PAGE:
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Elm 3DS Innovations LLC v. Samsung Electronics Co. Ltd.

United States District Court, D. Delaware

February 26, 2018

ELM 3DS INNOVATIONS, LLC, Plaintiff,
v.
SAMSUNG ELECTRONICS CO., LTD., et al., Defendants. ELM 3DS INNOVATIONS, LLC, Plaintiff,
v.
MICRON TECHNOLOGY, INC., et al., Defendants. ELM 3DS INNOVATIONS, LLC, Plaintiff,
v.
SK HYNLX INC., et al, Defendants.

          MEMORANDUM ORDER

          CHRISTOPHER J. BURKE, UNITED STATES MAGISTRATE JUDGE

         At Wilmington, Delaware this 26th day of February, 2018.

         1. On November 13, 2017, Plaintiff Elm 3DS Innovations, LLC ("Plaintiff') filed a motion seeking to lift the stay in these three cases (the "Motion"). (D.I. 160; D.I. 136, Civil Action No. 14-1431-LPS-CJB; D.I. 163, Civil Action No. 14-1432-LPS-CJB)[1] The stay was in place "pending further proceedings before the [United States Patent and Trademark Office's] Patent Trial and Appeal Board" in light of then-pending inter partes review ("IPR") proceedings concerning all but one of the 13 patents-in-suit in this case. (Oral Order, October 12, 2016) Defendants Samsung Electronics Co., Ltd., Samsung Semiconductor, Inc., Samsung Electronics America, Inc., Samsung Austin Semiconductor, LLC, Micron Technology, Inc., Micron Semiconductor Products, Inc., Micron Consumer Products Group, Inc., SK hynix Inc., SK hynix America Inc., Hynix Semiconductor Manufacturing America, Inc., and SK hynix Memory Solutions Inc. ("Defendants") oppose the Motion. (D.I. 164 at 1) The Motion was fully briefed as of December 11, 2017, (D.I. 166), and was argued telephonically on February 26, 2018.

         2. A court has discretionary authority to grant a motion to stay. See Cost Bros., Inc. v. Travelers Indem. Co., 760 F.2d 58, 60-61 (3d Cir. 1985). In determining whether a stay is appropriate in the first instance, our Court typically considers three factors: (1) whether granting the stay will simplify the issues for trial; (2) the status of the litigation, particularly whether discovery is complete and a trial date has been set; and (3) whether a stay would cause the non-movant to suffer undue prejudice from any delay, or allow the movant to gain a clear tactical advantage. See, e.g., Princeton Dig. Image Corp. v. Konami Dig. Entm 't Inc., Civil Action Nos. 12-1461-LPS-CJB, 13-335-LPS-CJB, 2015 WL 219019, at *2 (D. Del. Jan. 14, 2015). "When a court has imposed a stay, but 'circumstances have changed such that the court's reasons for imposing [that] stay no longer exist or are inappropriate, ' the court also has the inherent power and discretion to lift the stay." Id. (quoting Auto. Techs. Int'l, Inc. v. Am. Honda Motor Co., C.A. Nos. 06-187-GMS, 06-391 GMS, 2009 WL 2969566, at *2 (D. Del. Sept. 15, 2009)). "On the other hand, 'where there are no new circumstances that impose hardship on the plaintiff or that change the court's earlier disposition imposing the stay, the plaintiffs motion to lift the stay should be denied.'" Id. (quoting Auto. Techs. Int'l, Inc., 2009 WL 2969566, at *2).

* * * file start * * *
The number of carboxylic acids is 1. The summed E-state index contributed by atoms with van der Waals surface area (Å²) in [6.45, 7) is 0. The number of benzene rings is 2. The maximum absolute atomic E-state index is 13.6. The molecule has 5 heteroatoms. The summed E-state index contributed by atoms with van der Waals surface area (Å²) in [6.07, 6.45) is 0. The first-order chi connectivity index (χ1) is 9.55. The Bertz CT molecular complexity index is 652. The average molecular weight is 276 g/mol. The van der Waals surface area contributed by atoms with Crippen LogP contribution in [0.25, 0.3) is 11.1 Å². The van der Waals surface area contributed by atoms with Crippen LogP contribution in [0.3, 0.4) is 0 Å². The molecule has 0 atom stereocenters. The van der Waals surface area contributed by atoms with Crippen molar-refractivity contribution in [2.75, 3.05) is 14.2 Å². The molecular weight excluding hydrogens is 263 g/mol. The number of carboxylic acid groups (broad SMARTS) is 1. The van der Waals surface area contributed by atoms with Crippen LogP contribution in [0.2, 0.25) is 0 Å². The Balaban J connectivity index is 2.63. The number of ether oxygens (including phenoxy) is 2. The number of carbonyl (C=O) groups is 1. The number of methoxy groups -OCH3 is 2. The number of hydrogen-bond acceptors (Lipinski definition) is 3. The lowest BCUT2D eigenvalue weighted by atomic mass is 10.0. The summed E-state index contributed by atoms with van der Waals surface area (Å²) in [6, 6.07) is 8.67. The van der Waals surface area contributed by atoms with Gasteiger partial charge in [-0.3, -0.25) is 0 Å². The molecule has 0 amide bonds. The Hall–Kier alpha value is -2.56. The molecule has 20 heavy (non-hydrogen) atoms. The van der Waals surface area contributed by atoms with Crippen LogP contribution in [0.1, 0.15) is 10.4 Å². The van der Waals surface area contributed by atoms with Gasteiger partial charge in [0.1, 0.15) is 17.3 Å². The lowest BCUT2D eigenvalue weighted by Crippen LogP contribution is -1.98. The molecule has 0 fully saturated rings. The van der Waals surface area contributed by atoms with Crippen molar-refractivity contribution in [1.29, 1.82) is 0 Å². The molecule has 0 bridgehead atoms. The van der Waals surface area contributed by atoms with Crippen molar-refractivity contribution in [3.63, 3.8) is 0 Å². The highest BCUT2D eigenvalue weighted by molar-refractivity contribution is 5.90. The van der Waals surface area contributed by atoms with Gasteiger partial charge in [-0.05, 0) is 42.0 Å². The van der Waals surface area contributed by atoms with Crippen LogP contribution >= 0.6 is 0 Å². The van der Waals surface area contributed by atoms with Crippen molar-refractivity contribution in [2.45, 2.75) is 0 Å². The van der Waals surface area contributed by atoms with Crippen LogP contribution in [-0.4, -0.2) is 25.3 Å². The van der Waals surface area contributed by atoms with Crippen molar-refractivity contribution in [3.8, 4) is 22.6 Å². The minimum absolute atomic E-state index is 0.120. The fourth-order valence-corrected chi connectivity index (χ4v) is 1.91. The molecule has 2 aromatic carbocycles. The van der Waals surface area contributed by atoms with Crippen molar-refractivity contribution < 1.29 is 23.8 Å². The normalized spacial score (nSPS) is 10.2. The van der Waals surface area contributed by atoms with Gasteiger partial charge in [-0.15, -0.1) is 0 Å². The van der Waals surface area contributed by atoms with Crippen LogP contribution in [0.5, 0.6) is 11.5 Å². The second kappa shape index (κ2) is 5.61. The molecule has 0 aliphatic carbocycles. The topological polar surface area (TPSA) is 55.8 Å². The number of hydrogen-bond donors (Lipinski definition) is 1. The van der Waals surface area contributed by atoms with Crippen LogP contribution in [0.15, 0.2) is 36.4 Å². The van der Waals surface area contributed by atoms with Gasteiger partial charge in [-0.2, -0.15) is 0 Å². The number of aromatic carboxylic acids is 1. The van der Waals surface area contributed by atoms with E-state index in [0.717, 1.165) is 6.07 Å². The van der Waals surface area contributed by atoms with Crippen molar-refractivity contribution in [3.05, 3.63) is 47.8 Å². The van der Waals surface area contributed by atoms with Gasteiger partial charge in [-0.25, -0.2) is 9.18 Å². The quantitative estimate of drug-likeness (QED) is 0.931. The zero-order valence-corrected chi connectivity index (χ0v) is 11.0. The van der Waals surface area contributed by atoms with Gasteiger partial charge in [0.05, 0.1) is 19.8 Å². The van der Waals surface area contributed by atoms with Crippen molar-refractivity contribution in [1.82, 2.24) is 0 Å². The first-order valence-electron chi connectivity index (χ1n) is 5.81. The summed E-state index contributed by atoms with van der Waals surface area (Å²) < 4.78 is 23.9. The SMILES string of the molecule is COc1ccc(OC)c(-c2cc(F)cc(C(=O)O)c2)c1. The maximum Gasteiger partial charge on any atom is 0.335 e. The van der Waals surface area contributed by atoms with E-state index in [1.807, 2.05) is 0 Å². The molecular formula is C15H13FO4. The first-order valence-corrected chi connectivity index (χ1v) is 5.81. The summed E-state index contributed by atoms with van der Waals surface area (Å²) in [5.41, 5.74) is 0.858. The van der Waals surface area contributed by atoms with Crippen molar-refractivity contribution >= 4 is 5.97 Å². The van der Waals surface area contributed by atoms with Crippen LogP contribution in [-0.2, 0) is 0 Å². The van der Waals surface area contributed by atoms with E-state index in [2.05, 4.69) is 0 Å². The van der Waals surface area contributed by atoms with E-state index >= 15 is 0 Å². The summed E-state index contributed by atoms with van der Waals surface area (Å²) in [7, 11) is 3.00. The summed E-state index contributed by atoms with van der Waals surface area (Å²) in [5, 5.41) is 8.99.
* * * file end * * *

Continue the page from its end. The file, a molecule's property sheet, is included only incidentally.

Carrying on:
3. Here, circumstances have changed from the time of the Court's prior decision to stay this matter. Most significantly, the PTAB has issued Final Written Decisions as to proceedings regarding the claims of 11 of the 13 patents-in-suit; in each of those decisions, the PTAB rejected all of Defendants' unpatentability arguments. (D.I. 161 at 2) As to a 12th patent-in-suit, United States Patent No. 8, 791, 581 (the "'581 patent"), the PTAB has determined not to institute review at all. (Id.) And with regard to the 13th patent-in-suit, the PTAB found that the two remaining asserted claims were unpatentable. (Id.) The Final Written Decisions regarding the claims of the 11 patents-in-suit that the PTAB found not unpatentable are currently on appeal to the United States Court of Appeals for the Federal Circuit; Defendants now ask that the Court continue the stay pending resolution of that appeal. (D.I. 164 at 1-2, 19; D.I. 166 at 1)